The overall cost of a program should be one of your top considerations. Public colleges and universities tend to cost less than private schools, particularly if you qualify for in-state tuition. Some institutions also offer additional tuition discounts to military personnel, veterans, and their families. Finally, you can contact a school's financial aid office to learn more about specific grant, fellowship, and scholarship opportunities.

Master's in Nutrition Program Admissions

Different programs have different admission requirements. For example, some schools may require applicants to take the Graduate Record Examination (GRE), while others may require prospective students to have several years of professional experience before applying. Some of the most common admission prerequisites and materials are listed below.

Prerequisites

  • Bachelor's Degree: To apply to a master's program in nutrition, you typically must hold a bachelor's degree. While graduate programs generally do not require that you major in a specific field, you may benefit from completing undergraduate coursework in areas like chemistry, biology, and statistics. You may also need to maintain a minimum GPA during college, usually 3.0 or higher.
  • Entrance Exam: Many graduate schools also require applicants to submit results from an entrance exam, like the GRE, taken within the last five years. Although you typically do not need to receive a specific score to qualify for admission, you may consider retaking the GRE if you score lower than 150 on either the verbal or quantitative section of the exam.
  • Professional Experience: Finally, some nutrition programs may require candidates to have several years of relevant professional experience, such as work at a hospital or community health organization, prior to applying. If you already hold a master's degree in another field, you may be able to waive this requirement.

How to Apply

Transcripts
Nearly all schools require applicants to submit official copies of transcripts from any undergraduate or graduate program that they have attended. To request your transcripts, contact your college or graduate school's registrar. As your registrar may need several weeks to process your request, remember to reach out them well in advance of your program's application deadline.
Personal Statement
Your personal statement should explain why you want to pursue a master's degree in nutrition at a particular school. You can also use it as a way to highlight strengths in your application materials and provide context for any weaknesses, such as a lack of relevant professional experience. Personal statements generally do not exceed 1,000 words in length.
Letters of Recommendation
As part of your application package, plan to submit at least two letters of recommendation from former professors, employers, and community service leaders. Ideally, these individuals can speak to both your academic and professional potential. Give your recommenders at least two months to write and submit their letters.

Timeline

You should start the application process at least one year before you hope to enroll in your first class. Students planning to begin a program in the fall semester, for example, typically need to submit all of their materials by a December or January application deadline.

First, check if your school requires applicants to take the GRE or another entrance exam. Try to schedule your exam at least two months in advance of your program's deadline to give yourself the option to retake it if needed.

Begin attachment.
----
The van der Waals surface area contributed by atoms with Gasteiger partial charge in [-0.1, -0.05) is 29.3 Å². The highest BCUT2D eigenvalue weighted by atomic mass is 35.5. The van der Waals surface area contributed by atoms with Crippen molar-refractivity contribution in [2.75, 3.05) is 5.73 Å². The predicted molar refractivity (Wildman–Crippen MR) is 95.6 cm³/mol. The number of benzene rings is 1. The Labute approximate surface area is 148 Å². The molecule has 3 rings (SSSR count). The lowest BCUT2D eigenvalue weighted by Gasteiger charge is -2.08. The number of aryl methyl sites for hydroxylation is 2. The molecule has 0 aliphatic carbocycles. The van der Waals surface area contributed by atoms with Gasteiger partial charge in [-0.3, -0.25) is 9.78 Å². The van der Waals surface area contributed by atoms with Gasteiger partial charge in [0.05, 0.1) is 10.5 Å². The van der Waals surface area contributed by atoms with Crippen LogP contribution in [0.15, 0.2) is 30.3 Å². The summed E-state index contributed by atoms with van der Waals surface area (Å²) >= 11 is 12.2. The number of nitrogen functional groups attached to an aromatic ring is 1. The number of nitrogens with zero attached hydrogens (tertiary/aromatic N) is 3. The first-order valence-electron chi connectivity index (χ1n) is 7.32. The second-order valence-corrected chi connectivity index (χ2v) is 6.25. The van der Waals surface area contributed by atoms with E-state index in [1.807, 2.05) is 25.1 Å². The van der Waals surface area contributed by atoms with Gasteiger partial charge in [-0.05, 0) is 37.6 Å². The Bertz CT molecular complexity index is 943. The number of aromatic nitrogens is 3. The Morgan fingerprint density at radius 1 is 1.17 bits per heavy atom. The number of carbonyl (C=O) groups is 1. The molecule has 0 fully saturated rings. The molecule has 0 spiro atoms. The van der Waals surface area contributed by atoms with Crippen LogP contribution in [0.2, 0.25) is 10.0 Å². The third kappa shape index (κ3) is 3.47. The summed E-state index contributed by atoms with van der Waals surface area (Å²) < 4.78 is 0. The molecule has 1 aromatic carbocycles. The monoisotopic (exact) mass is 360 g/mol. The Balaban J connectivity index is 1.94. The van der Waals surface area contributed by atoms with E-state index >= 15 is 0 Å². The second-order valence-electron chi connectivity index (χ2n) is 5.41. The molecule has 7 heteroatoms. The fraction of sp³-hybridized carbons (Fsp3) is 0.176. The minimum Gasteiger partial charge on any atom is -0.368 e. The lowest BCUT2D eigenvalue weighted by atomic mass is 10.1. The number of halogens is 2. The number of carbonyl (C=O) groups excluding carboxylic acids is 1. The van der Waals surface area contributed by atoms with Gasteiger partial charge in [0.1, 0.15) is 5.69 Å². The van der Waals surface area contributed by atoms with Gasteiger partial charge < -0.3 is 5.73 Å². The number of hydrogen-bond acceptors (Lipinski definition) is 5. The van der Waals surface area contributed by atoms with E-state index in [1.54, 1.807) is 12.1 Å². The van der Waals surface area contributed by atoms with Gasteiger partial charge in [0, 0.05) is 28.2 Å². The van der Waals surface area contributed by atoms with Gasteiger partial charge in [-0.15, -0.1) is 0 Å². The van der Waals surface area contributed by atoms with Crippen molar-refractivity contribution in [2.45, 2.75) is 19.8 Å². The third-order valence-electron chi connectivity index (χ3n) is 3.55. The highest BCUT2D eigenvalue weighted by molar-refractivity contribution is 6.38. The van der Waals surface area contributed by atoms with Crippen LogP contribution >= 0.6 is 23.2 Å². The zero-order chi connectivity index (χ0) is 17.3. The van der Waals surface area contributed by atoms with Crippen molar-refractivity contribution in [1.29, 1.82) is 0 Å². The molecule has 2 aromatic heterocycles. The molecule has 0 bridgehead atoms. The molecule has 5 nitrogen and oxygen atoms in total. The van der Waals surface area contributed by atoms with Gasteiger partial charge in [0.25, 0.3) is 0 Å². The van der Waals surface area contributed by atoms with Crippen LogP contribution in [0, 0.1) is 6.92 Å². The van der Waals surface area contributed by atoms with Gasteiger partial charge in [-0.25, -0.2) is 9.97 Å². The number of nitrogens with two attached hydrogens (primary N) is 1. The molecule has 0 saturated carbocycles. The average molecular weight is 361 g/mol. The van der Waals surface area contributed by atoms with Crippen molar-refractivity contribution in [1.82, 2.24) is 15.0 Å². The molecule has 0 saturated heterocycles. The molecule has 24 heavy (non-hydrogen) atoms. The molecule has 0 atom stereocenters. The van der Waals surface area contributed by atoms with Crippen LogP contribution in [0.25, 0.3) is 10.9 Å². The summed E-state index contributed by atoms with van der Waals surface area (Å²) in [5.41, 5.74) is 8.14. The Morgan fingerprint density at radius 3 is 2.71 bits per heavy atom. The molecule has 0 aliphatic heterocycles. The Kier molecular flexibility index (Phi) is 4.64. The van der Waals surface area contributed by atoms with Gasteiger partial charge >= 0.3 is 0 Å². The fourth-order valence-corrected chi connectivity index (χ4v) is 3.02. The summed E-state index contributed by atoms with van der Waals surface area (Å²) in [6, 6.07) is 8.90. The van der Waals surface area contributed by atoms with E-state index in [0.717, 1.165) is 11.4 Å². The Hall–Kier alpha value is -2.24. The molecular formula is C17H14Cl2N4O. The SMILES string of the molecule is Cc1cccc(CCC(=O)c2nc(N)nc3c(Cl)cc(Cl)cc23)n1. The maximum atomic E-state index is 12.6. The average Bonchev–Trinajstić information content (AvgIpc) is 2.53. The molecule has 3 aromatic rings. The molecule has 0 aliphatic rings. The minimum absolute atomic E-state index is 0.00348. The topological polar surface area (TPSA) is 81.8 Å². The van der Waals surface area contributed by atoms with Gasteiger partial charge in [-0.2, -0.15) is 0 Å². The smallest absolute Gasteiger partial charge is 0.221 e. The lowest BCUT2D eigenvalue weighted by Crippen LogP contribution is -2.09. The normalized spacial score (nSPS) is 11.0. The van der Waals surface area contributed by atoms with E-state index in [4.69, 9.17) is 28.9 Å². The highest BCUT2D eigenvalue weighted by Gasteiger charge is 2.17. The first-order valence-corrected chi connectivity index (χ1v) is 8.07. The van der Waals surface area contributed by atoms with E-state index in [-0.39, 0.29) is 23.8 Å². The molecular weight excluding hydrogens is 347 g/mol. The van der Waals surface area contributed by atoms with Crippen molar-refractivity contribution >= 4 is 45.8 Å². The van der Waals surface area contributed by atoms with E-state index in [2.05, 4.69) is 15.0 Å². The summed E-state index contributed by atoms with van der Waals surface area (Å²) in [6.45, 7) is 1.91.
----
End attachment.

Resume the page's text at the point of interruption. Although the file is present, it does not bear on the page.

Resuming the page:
As you study for the exam, update your resume, request official copies of your transcripts, reach out to potential recommenders, and begin thinking about what you want to include in your personal statement. Aim to submit all of your application materials two weeks prior to the deadline. This gives you ample opportunity to locate any missing items or troubleshoot any technical issues.

Finally, fill out the Free Application for Federal Student Aid (FAFSA) as soon as possible. The FAFSA opens on October 1 each year.

Resources for Master's in Nutrition Students

Federal Student Aid

The U.S. Department of Education provides grants, fellowships, work-study opportunities, and low-interest student loans to graduate students. It also offers advice on budgeting for your education and identifying private sources of aid. If you plan to work at a government agency or nonprofit organization after graduation, you may also qualify for the department's Public Service Loan Forgiveness Program.

Accreditation Council for Education in Nutrition and Dietetics

ACEND accredits academic programs that train students for careers as nutritionists and dietetic technicians. In addition to maintaining a searchable database of programs for prospective students, the council also advertises internship opportunities, awards grants and scholarships, and hosts an online library of resources on subjects like seeking licensure or professional certification.

Academy of Nutrition and Dietetics

Founded in 1917, the Academy of Nutrition and Dietetics now represents more than 100,000 certified nutrition professionals. Alongside its advocacy work, the organization shares job opportunities across the country and pairs students and young professionals with experienced mentors. It also conducts and disseminates research in areas such as biotechnology, the management of food systems, and medical nutrition therapy.

Board for Certification of Nutrition Specialists

BCNS oversees the certified nutrition specialist credentialing process. Several states accept this credential for licensure purposes. To apply, you must hold either a master's or doctoral degree in nutrition, complete at least 1,000 hours of supervised experience, and pass an exam that costs $300. Certified professionals must then complete continuing education to maintain their credential.

Purdue Online Writing Lab

To publicize research or develop healthy eating plans for the clients, nutritionists must know how to write clearly and concisely. The Purdue OWL offers writing advice for students and professionals alike, including guidance on how to develop a thesis statement, how to properly cite academic sources, and how to draft effective cover letters.